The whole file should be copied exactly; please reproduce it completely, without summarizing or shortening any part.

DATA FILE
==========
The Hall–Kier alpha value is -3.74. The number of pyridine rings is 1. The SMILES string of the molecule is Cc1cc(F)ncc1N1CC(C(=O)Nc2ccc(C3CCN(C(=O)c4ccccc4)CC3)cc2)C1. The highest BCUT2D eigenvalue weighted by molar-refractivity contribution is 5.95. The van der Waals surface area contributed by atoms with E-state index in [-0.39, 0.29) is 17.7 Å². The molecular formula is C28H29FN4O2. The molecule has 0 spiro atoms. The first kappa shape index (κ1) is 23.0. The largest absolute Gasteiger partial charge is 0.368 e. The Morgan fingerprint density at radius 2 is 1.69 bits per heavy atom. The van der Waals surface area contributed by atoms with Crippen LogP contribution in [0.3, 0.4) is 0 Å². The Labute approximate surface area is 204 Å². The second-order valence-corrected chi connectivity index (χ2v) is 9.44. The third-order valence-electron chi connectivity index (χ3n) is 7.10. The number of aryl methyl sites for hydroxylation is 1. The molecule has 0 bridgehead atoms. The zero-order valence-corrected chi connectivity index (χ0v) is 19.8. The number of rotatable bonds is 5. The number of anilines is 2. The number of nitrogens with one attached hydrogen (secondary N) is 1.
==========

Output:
The Hall–Kier alpha value is -3.74. The number of pyridine rings is 1. The SMILES string of the molecule is Cc1cc(F)ncc1N1CC(C(=O)Nc2ccc(C3CCN(C(=O)c4ccccc4)CC3)cc2)C1. The highest BCUT2D eigenvalue weighted by molar-refractivity contribution is 5.95. The van der Waals surface area contributed by atoms with E-state index in [-0.39, 0.29) is 17.7 Å². The molecular formula is C28H29FN4O2. The molecule has 0 spiro atoms. The first kappa shape index (κ1) is 23.0. The largest absolute Gasteiger partial charge is 0.368 e. The Morgan fingerprint density at radius 2 is 1.69 bits per heavy atom. The van der Waals surface area contributed by atoms with Crippen LogP contribution in [0.3, 0.4) is 0 Å². The Labute approximate surface area is 204 Å². The second-order valence-corrected chi connectivity index (χ2v) is 9.44. The third-order valence-electron chi connectivity index (χ3n) is 7.10. The number of aryl methyl sites for hydroxylation is 1. The molecule has 0 bridgehead atoms. The zero-order valence-corrected chi connectivity index (χ0v) is 19.8. The number of rotatable bonds is 5. The number of anilines is 2. The number of nitrogens with one attached hydrogen (secondary N) is 1.